ORIGINAL PAPER Effects of fertilization and drought stress on tannin biosynthesisof  Casuarina equisetifolia seedlings branchlets Li Hua Zhang • Hong Bo Shao • Gong Fu Ye • Yi Ming Lin Received: 28 September 2011/Revised: 2 February 2012/Accepted: 6 February 2012/Published online: 18 February 2012 Ó Franciszek Go´rski Institute of Plant Physiology, Polish Academy of Sciences, Krako´w 2012 Abstract Nutrient, water, and their interactions influencethe allocation of investment by plants to resistance andtolerance traits. We used a completely crossed randomized-block design experiment to examine the independent andinteractive effects of nutrients and water availability ontannin production of  C. equisetifolia seedlings. The resultsshowed that nitrogen and phosphorus fertilizer have sig-nificant effects on total phenolics (TP) and extractablecondensed tannins (ECT) concentrations of branchlets. TPand ECT concentrations decreased with fertilizer additionand increased in arid condition. This pattern lends tosupport source-sink hypothesis such as the carbon-nutrientbalance (CNB) hypothesis and the growth-differentiationbalance (GDB) hypothesis. Soluble sugars or starch con-centrations were both inversely related to TP concentra-tions. However, there was no significant correlationbetween them and ECT concentrations. In addition, chlo-rophyll concentration had a positive linear correlation withTP and no significant correlation with ECT. On the con-trary, chlorophyll a  /  b ratios were negatively correlated withTP and positively correlated with ECT. The discrepancy of relationship between carbohydrates and TP or ECT showedthat the biosynthetic routes of different tannins were dif-ferent. In this study, no significant correlation between TPand N, or ECT and N, did not support protein competitionmodel (PCM). TP:N and ECT:N ratios were higher innutrient deficiency and arid conditions, which were oneof the important nutrient conservation strategies for C. equisetifolia . Keywords Fertilization Á Drought stress Á Casuarinaequisetifolia Á Tannin Á Secondary metabolism Introduction Phenolic compounds, including tannins, are a significantcomponent of plant secondary metabolites (Izquierdo et al.2011). Estimated to be the fourth most abundant bio-chemical produced by vascular plant tissue after cellulose,hemicellulose, and lignin, tannins represent a significantportion of terrestrial biomass C (Hernes and Hedges2000;Hernes et al.2001). Leaves and bark may contain up to40% tannin by dry weight (Matthews et al.1997; Zhanget al.2009), and in leaves and needles tannin concentra-tions can exceed lignin levels (Hernes et al.2001). On the Communicated by W. Filek.L. H. Zhang Á H. B. ShaoKey Laboratory of Coastal Environmental Processes, YantaiInstitute of Coastal Zone Research (YIC), Chinese Academyof Sciences (CAS), Yantai 264003, People’s Republic of ChinaL. H. Zhang Á H. B. ShaoShandong Provincial Key Laboratory of Coastal ZoneEnvironmental Processes, YICCAS, Yantai 264003,People’s Republic of ChinaH. B. Shao ( & )Institute of Life Sciences, Qingdao University of Scienceand Technology, Zhengzhou Rd.53, Qingdao 266042,People’s Republic of Chinae-mail: shaohongbochu@126.comG. F. Ye ( & )Fujian Academy of Forestry, Fuzhou 350012,People’s Republic of Chinae-mail: yegongfu@126.comY. M. LinKey Lab of Coastal and Wetland Ecosystems,Ministry of Education, and School of Life Sciences,Xiamen University, Xiamen 361005, People’s Republic of China  123 Acta Physiol Plant (2012) 34:1639–1649DOI 10.1007/s11738-012-0958-2  other hand, tannin is widely distributed in plants and ter-restrial ecosystem. Tannins occur in three major terrestrialecosystem pools, including living plant matter, litter, andthe soil. The widespread occurrence and abundance suggestthat tannins play an important role in plant function andevolution, because they are complex and energeticallycostly molecules to synthesize (Cates and Rhoades1977;Zucker1983). In addition to herbivore defense, tanninsplay an important role in a number of ecological processes,including litter decomposition, nutrient cycling, nitrogensequestration, microbial activity, humic acid formation,metal complexation, and pedogenesis (Kraus et al.2003;Shao et al.2008a,b,2009). Vegetable tannin is a consequence of the interactionbetween plants and environments in the long process of plantevolution, so its production is affected by many biotic andabiotic environmental factors, such as nutrient, water, CO 2 ,light, temperature, etc. Two major hypotheses, the carbon–nutrient balance (CNB) hypothesis (Bryant et al.1983) andthe growth–differentiation balance (GDB) hypothesis (Hermsand Mattson1992), have been proposed to predict the effectsof environmental factors on secondary metabolite concen-trations. Both these hypotheses attribute changes in secondarycompound concentrations to changes in resource availability.Protein competition model (PCM) (Jones and Hartley1999),which was presented to predict total phenolics (TP) allocationand concentration in leaves of terrestrial higher plants, statedthat ‘‘protein and phenolics synthesis compete for the com-mon, limiting resource phenylalanine,’’ so nitrogen ratherthan carbon is the limiting resource for synthesis of phenolics.However, they were tested to be correct by some studies andto be incorrect by some others. Casuarina equisetifolia , native to Australia, is a nitro-gen-fixing tree of considerably social, economic, andenvironmental importance in tropical and subtropical lit-toral zones of Asia, the Pacific, and Africa. It is probablythe extensively introduced tree species outside its naturalrange commonly used in agro-forestry systems for soilstabilization and reclamation work and in coastal protec-tion and rehabilitation (Pinyopusarerk and Williams2000). Casuarina trees are planted along the coastal area of theSouth China as windbreaks and for wood and fuelwoodproduction and currently cover about 300,000 hectares(Zhong et al.2010). C. equisetifolia , which is recognized ashigh in tannin and astringent (Okuda et al.1980), grows ininfertile and arid coastal sandy areas. The broad adapt-ability perhaps makes it to be invasive. Despite the wide-spread planting and known ecological and physiologicalproperties, very little has been done to explore secondarymetabolism production in environmental stress conditions.Many previous studies showed that nutrient availability,especially N and P, limits plant growth in most terrestrialecosystems (Koerselman and Meuleman1996; Gu¨sewell2004; Knecht and Goransson2004). In addition, water shortage may also threat the growth of  C. equisetifolia . Theobjective of this study was to determine how moisture,nitrogen, and phosphorus conditions affect the tannin,carbohydrate, chlorophyll, and nutrient concentrations inbranchlets which were obtained from seedlings of  C. equisetifolia exposed to drought and fertilization treat-ments in an outdoor nursery. The relationships betweentannin and carbohydrate, chlorophyll and nitrogen werediscussed to test the CNB, GDB, and PCM hypotheses. Inaddition, this study tries to predict how the tannins affectthe litter decomposition and nutrient dynamics of  C. equisetifolia plantations in infertile and arid conditions. Materials and methods Plant materialWater culture is now the preferred method for the propa-gation of  casuarina cuttings in China. In August 2006,8–10 cm long branchlets of  C. equisetifolia were taken fromstock plants in hedge orchards. The bottom 3–4 cm of thebranchlets was then soaked in water, which was renewedevery day, and the cuttings were placed in bright sunlight(Zhong et al.2010). In September, rooted cuttings weretransplanted in growing containers filled with standard pot-ting mix and transferred to an outdoor nursery to acclimate.In March 2008, 1.5-year-old C. equisetiflolia seedlings weretransplanted into 35 cm 9 28 cm plastic pots containing thesame medium. One seedling was planted per pot. The mostuniform cuttings were sorted into eight blocks, withassignment based on height and number of apical shoots.Experimental designA total of eight treatments (2 moisture levels 9 2 nitrogenlevels 9 2 phosphorus levels), and nine replications wereused in a completely randomized design (total number of pots = 72). Two moisture levels: drought-stressed andwell-watered; two nitrogen levels (g pot - 1 ): 2 and 0; twophosphorus levels (g pot - 1 ): 2 and 0.For the water treatment, plants were watered with 200 mlof tap water per pot once a week (Monday) for the low waterlevel, and 600 ml of tap water per pot per week for the highwater level (Kouki and Manetas2002). A commerciallyavailable fertilizer (urea as nitrogen fertilizer containing46.4% N and superphosphate as phosphorus fertilizer con-taining 12% P 2 O 5 ) was used for the fertilizer treatment. Weapplied approximately 2 g of the fertilizer over a period of 3 months (March–May). This frequency of application notonly allowed for the initial hardening, but also preventedexcessive leaching of the nutrients from the sandy soil. In 1640 Acta Physiol Plant (2012) 34:1639–1649  123  June (day 90) and September (day 180), the seedlingsbranchlets of different treatments were collected to quantifythe effects of nutrient and water availability on tannin con-centrations and other indices with prolonged treatment time.Chemical analysesAll chemicals were of analytical reagent (AR) purity grade.An additional standard denoted here as purified tannin, wasextracted from C. equisetifolia branchlets and purified onSephadex LH-20 (Amersham, USA) according to the pro-cedure previously described by Asquith and Butler (1986)as modified by Hagerman (2002). The CT standard wasfreeze-dried and stored at - 20 ° C until required.Procedures described by Lin et al. (2006) were used todetermine total phenolics (TP), extractable condensedtannins (ECT). TP were measured with the Prussian bluemethod (Graham1992), and ECT were assayed by thebutanol–HCl method (Terrill et al.1992), using purifiedtannins from C. equisetifolia branchlets as the standard.The anthrone method was applied for soluble sugar andstarch determination (Ye and Zhu2007). The chlorophylland carotenoid concentrations were also measured withmethods of Ye and Zhu (2007). The N concentration wasdetermined with Nessler’s reagent after Kjeldahl digestionof powdered samples with sulfuric acid and hydrogenperoxide (Mae et al.1983) and the P concentration wasdetermined by the ascorbic acid–antimony reducing phos-phate colorimetric method (Nanjing Institute of Soil Sci-ence1978).Statistical analysisThe effects of moisture, nitrogen fertilizer, phosphorusfertilizer, treatment time, and their interactions onbranchlets phytochemistry were analyzed using multi-wayANOVA. The relationship between single factor (moisture,nitrogen fertilizer, phosphorus fertilizer, or treatment time)and tannin or other indices were analyzed using partialcorrelation analysis. Correlations among variables weredetermined by linear regression analysis. Significance wasdetermined at P \ 0.05, and where indicated Fisher’s LeastSignificant Difference (LSD) test was used to determinesignificant differences between treatments (Kraus et al.2004). All statistical analyses were performed using SPSS15.0 for Windows. Results Changes of TP and ECT concentrationBranchlets TP concentration significantly increased withdrought stress and prolonged treatment time. On day 90and day 180, branchlets TP concentration ranged from171.29 ± 19.46 to 245.75 ± 16.30 mg g - 1 and from199.25 ± 15.51 to 346.13 ± 24.51 mg g - 1 , respectively(Fig.1). The concentration increased more under drought-stressed treatment than well-watered. Compared with well-watered treatment, TP concentration increased significantlyunder drought stress.    T   P   (  m  g  g  -   1   ) 50100150200250300350400450Drought-stressedWell-watered Fertilized treatment Control N P N+P     E   C   T   (  m  g  g  -   1   ) 0100200300400500 Fertilized treatment Control N P N+P 90 d180 d Fig. 1 Changes in TP andECT concentrations of  C. equisetifolia seedlingsbranchlets in different moistureand fertilized soil treatmentplotsActa Physiol Plant (2012) 34:1639–1649 1641  123  ECT concentration, which is 175.63 ± 23.51–449.84 ± 88.40 mg g - 1 under drought stress and 178.49 ± 78.36–332.04 ± 25.02 mg g - 1 under well-watered treat-ment on day 90, decreased to 146.92 ± 60.67–214.79 ± 11.43 and 77.70 ± 15.07–234.83 ± 79.29 mg g - 1 on day180, respectively (Fig.1). ECT concentration was higherunder drought stress than that under well-watered treatmenton both harvest dates except for the treatment of phos-phorus addition and decreased with prolonged treatmenttime and fertilization.Treatment time, fertilization, and moisture conditionshad significant effects on TP and ECT concentration, buttheir interaction did not affect them significantly exceptTime 9 Moisture and N 9 P 9 Moisture on TP andTime 9 P and P 9 Moisture on ECT (Table1).Changes of soluble sugars and starch concentrationSoluble sugars and starch concentration ranged from54.45 ± 10.84 to 84.90 ± 5.51 mg g - 1 and 10.92 ± 1.06–19.60 ± 3.22 mg g - 1 on day 90, respectively(Fig.2). Their concentrations were higher under drought-stressed than that under well-watered treatment. Whenfertilizers were added, their concentrations decreased underdrought stress and increased under well-watered treatment,respectively. On day 180, there was no significant differ-ence for soluble sugars concentration under two moistureconditions as the concentration increased under well-watered and changed little under drought-stressed treat-ment. On the contrary, starch concentration both increasedwith prolonged treatment time under two moisture condi-tions, so the level of branchlets starch 14.41 ± 3.19–22.54 ± 2.87 mg g - 1 was still higher under drought stress15.27 ± 1.49–18.46 ± 4.14 mg g - 1 than that under well-watered treatment. The treatment time and drought stresshad significant effects on soluble sugars and starch con-centration, while fertilization had no significant effect onthem (Table1).Soluble sugars or starch concentrations were bothinversely related to TP concentrations (Fig.3a, c). How-ever, there is no significant correlation between them andECT concentrations (Fig.3b, d).Changes of chlorophyll, carotenoid concentrationand chlorophyll a  /  b ratioOn day 90, chlorophyll and carotenoid concentrations werehigher under drought stress, but there was no significantdifference between two moisture conditions on day 180(Table2). On the contrary, chlorophyll a  /  b ratio was loweron day 90 and was higher on day 180 under drought stress.Chlorophyll b increased and chlorophyll a  /  b ratio decreasedsignificantly with prolonged treatment time. However, T    a      b      l    e      1     R   e   s   u    l    t   s    f   r   o   m   a   n   a    l   y   s    i   s   o    f   v   a   r    i   a   n   c   e    f   o   r    b   r   a   n   c    h    l   e    t   s   c    h   a   r   a   c    t   e   r    i   z   a    t    i   o   n   o    f      C .   e   q   u    i   s   e    t    i     f   o     l    i   a    s   e   e    d    l    i   n   g   s .    E    f    f   e   c    t   s    f   o   r    t    i   m   e    (   s    h   o   r    t  -    t   e   r   m ,    l   o   n   g  -    t   e   r   m    ) ,   n    i    t   r   o   g   e   n    (    l   o   w ,   m   e    d    i   u   m ,    h    i   g    h    ) ,   p    h   o   s   p    h   o   r   u   s    (    l   o   w ,   m   e    d    i   u   m ,    h    i   g    h    )   a   n    d   m   o    i   s    t   u   r   e    (    d   r   o   u   g    h    t ,   n   o   r   m   a    l    )    t   r   e   a    t   m   e   n    t   s     F   a   c    t   o   r   s    T    P    E    C    T    S   o    l   u    b    l   e   s   u   g   a   r    S    t   a   r   c    h    C    h    l   o   r   o   p    h   y    l    l    a     C    h    l   o   r   o   p    h   y    l    l      b     C   a   r   o    t   e   n   o    i    d    C    h    l   o   r   o   p    h   y    l    l    a     /      b     N    P    T    P   :    N    E    C    T   :    N    T    i   m   e    *    *    *    *    *    *    *    *    *    *    *    *    0 .    4    2    0    *    *    *    0 .    3    5    6    *    *    *    0 .    2    8    7    *    *    *    *    *    *    *    *    *    N    *    *    *    *    0 .    6    9    3    0 .    9    9    1    0 .    7    8    6    0 .    8    8    2    0 .    8    3    7    0 .    7    3    6    0 .    7    8    8    0 .    9    0    8    0 .    3    9    1    *    *    P    *    *    0 .    1    4    5    *    0 .    0    6    6    0 .    4    6    8    0 .    0    5    8    *    *    0 .    0    5    9    *    *    *    *    *    M   o    i   s    t   u   r   e    *    *    *    *    *    *    *    *    *    0 .    1    0    8    0 .    0    9    5    0 .    0    6    6    0 .    3    4    5    0 .    7    5    9    0 .    6    3    5    *    *    *    0 .    1    0    2    T    i   m   e     9     N    0 .    8    8    8    0 .    6    6    8    0 .    3    8    9    0 .    3    4    2    *    0 .    1    7    8    *    *    0 .    5    0    7    0 .    0    9    6    0 .    6    1    3    0 .    4    8    1    T    i   m   e     9     P    0 .    1    5    0    *    *    *    0 .    7    8    1    0 .    5    0    2    0 .    6    0    2    0 .    8    1    8    0 .    5    8    7    0 .    5    3    2    0 .    8    4    6    *    *    *    0 .    8    5    4    *    *    *    T    i   m   e     9     M   o    i   s    t   u   r   e    *    *    *    0 .    6    3    3    *    *    *    0 .    4    9    4    0 .    3    6    9    *    0 .    6    4    9    *    *    *    *    *    *    *    *    *    *    0 .    6    6    2    N     9     P    0 .    1    0    3    0 .    2    3    4    0 .    2    4    3    0 .    0    9    5    0 .    4    7    5    0 .    8    7    5    0 .    2    8    0    0 .    1    7    4    0 .    3    9    9    *    0 .    7    6    0    0 .    3    9    6    N     9     M   o    i   s    t   u   r   e    0 .    5    7    9    0 .    0    9    3    0 .    6    2    2    0 .    6    9    1    0 .    7    6    5    0 .    4    8    3    0 .    7    6    6    0 .    3    7    3    0 .    4    1    7    *    *    0 .    3    7    3    0 .    3    6    8    P     9     M   o    i   s    t   u   r   e    0 .    5    0    5    *    *    *    0 .    2    9    9    *    0 .    3    7    4    *    *    *    0 .    0    5    5    *    *    *    *    *    T    i   m   e     9     N     9     P    0 .    6    9    8    0 .    3    9    2    0 .    2    1    1    *    0 .    9    5    7    0 .    3    3    7    0 .    7    3    3    *    0 .    7    1    8    0 .    3    4    8    0 .    8    1    9    0 .    3    8    0    T    i   m   e     9     N     9     M   o    i   s    t   u   r   e    0 .    5    0    1    0 .    5    6    2    0 .    1    9    3    *    0 .    1    9    2    0 .    1    7    4    0 .    1    6    3    0 .    9    1    5    0 .    2    9    3    *    0 .    6    5    8    0 .    9    8    7    T    i   m   e     9     P     9     M   o    i   s    t   u   r   e    0 .    0    7    4    0 .    0    5    3    0 .    0    5    6    0 .    7    3    0    0 .    9    0    2    0 .    7    8    4    0 .    7    7    6    0 .    2    7    8    0 .    1    4    3    0 .    6    2    4    0 .    1    1    9    *    N     9     P     9     M   o    i   s    t   u   r   e    *    0 .    4    3    3    0 .    1    4    9    0 .    1    4    9    0 .    9    5    4    0 .    0    9    2    0 .    8    4    4    *    *    *    0 .    5    0    8    0 .    2    4    8    0 .    3    1    1    0 .    5    5    2    T    i   m   e     9     N     9     P     9     M   o    i   s    t   u   r   e    0 .    7    5    9    0 .    4    7    0    0 .    4    1    7    0 .    7    1    7    0 .    1    5    8    0 .    1    4    8    0 .    1    7    3    0 .    5    2    2    0 .    8    7    6    0 .    2    0    3    0 .    9    5    6    0 .    4    5    9    *     P      \     0 .    0    5 ,    *    *     P      \     0 .    0    1 ,    *    *    *     P      \     0 .    0    0    1 1642 Acta Physiol Plant (2012) 34:1639–1649  123  fertilization and moisture condition had no significant effecton chlorophyll and carotenoid concentration and chlorophyll a  /  b ratio. On the other hand, there were significant interac-tions between treatment time and nitrogen fertilizer, mois-ture and phosphorus fertilizer on chlorophyll a , carotenoidconcentrations, and chlorophyll a  /  b ratio (Table1).Chlorophyll concentration had a positive linear corre-lation with TP (Fig.4a) and no significant correlation withECT (Fig.4b). On the contrary, chlorophyll a  /  b ratios werenegatively correlated with TP (Fig.4c) and positivelycorrelated with ECT (Fig.4d).Changes of nitrogen and phosphorus concentrationOn day 90, nitrogen concentration 18.81 ± 1.99–24.33 ± 4.42 mg g - 1 increased with fertilization under droughtstress, while fertilizer addition had no significant effect onits concentration 17.67 ± 2.61–20.02 ± 2.56 mg g - 1    S  o   l  u   b   l  e  s  u  g  a  r  s   (  m  g  g  -   1   ) 20406080100120Drought-stressedWell-watered Fertilized treatment Control N P N+P    S   t  a  r  c   h   (  m  g  g  -   1   ) 0510152025 Fertilized treatment Control N P N+P 90 d180 d Fig. 2 Changes in solublesugars and starch concentrationsof  C. equisetifolia seedlingsbranchlets in different moistureand fertilized soil treatmentplots    S  o   l  u   b   l  e  s  u  g  a  r  s   (  m  g  g  -   1   ) 5060708090100110 TP (mg g-1) 100150200250300350    S   t  a  r  c   h   (  m  g  g  -   1   ) 510152025 ECT (mg g-1) 100200300400500600  r = 0.323  P < 0.05 n = 48  r = -0.108  P = 0.467 n = 48  r = 0.593  P < 0.001 n = 48  r = -0.032  P = 0.830 n = 48 90 d180 d BACD Fig. 3 Relationships between a soluble sugar and TP; b soluble sugar and ECT; c starch and TP; d starch andECT for C. equisetifolia seedlings branchletsActa Physiol Plant (2012) 34:1639–1649 1643  123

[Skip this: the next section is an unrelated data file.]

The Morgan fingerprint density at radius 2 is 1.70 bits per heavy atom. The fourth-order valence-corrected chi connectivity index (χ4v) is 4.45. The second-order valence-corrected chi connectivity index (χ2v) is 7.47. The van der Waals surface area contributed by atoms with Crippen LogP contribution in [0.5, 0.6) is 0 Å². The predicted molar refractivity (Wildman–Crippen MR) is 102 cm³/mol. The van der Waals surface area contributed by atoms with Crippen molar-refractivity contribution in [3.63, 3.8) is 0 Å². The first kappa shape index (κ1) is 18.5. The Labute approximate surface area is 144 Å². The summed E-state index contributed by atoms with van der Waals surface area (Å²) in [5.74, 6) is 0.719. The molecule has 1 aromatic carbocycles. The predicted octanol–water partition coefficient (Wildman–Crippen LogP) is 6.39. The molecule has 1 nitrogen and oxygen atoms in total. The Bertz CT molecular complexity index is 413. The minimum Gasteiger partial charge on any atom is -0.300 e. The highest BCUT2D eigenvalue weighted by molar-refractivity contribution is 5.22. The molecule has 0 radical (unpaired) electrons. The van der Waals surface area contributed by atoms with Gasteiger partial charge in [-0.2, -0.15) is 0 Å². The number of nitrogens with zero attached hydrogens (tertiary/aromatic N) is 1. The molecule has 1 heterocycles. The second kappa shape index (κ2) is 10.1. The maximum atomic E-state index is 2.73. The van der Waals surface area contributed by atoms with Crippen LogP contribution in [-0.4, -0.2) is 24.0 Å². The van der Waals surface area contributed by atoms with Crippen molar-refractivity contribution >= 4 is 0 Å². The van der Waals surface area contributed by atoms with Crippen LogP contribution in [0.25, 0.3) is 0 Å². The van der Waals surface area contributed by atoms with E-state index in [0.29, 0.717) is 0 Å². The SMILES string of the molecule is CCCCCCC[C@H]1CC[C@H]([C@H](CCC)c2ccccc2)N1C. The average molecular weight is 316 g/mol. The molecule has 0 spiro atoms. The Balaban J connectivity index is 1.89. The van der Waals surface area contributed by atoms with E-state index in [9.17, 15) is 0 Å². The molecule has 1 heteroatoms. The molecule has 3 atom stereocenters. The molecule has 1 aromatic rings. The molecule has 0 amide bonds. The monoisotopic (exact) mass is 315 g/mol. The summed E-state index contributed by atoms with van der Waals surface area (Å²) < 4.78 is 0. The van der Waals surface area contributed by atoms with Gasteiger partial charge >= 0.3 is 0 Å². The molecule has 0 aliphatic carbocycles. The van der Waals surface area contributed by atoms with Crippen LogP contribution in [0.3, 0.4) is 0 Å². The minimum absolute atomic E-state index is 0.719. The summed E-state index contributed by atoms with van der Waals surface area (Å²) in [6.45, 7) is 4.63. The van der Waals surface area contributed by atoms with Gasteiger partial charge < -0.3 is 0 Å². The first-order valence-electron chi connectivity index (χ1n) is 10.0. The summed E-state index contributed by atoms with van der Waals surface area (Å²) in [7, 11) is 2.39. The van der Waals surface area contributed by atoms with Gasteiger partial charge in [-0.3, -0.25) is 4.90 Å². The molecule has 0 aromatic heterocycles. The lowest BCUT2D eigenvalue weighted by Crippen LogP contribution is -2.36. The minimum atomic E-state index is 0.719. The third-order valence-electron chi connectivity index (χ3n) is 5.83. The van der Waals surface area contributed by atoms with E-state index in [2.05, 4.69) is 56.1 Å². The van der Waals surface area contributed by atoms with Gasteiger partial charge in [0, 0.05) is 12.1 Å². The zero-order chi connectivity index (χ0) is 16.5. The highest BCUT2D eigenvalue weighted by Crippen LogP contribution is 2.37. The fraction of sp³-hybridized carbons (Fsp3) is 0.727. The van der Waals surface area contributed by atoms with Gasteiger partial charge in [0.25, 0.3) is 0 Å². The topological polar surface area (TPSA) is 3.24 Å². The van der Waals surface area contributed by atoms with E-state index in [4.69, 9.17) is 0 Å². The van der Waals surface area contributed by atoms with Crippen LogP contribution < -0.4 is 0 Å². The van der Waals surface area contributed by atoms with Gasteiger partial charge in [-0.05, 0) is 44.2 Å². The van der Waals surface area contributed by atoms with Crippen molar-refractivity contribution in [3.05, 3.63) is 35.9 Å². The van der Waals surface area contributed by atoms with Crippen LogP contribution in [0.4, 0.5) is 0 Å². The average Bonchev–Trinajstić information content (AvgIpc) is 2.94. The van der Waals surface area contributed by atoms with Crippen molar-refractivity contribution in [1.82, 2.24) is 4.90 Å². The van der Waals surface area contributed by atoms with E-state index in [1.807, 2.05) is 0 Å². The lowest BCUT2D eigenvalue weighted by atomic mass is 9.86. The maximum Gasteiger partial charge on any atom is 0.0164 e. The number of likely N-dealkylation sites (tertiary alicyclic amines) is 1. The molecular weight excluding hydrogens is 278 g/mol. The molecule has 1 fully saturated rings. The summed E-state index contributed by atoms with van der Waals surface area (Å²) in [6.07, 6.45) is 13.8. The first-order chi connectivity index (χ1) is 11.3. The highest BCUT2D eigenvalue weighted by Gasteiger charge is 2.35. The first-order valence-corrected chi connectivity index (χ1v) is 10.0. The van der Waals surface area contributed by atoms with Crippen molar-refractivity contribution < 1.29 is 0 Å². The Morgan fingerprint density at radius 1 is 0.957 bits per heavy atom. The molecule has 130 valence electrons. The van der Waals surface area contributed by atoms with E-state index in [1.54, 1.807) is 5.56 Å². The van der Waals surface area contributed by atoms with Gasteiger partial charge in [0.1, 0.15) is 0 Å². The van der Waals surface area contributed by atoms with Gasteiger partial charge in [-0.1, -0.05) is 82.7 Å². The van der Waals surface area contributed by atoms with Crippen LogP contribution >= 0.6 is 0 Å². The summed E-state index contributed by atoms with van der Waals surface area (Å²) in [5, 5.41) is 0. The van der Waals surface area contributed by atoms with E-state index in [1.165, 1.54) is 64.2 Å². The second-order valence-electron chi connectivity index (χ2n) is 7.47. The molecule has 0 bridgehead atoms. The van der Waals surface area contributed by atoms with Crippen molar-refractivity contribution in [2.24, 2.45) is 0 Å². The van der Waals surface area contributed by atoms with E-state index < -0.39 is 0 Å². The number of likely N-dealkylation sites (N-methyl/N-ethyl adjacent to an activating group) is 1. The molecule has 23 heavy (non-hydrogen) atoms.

Similar documents
View more...
Search Related
We Need Your Support
Thank you for visiting our website and your interest in our free products and services. We are nonprofit website to share and download documents. To the running of this website, we need your help to support us.

Thanks to everyone for your continued support.

No, Thanks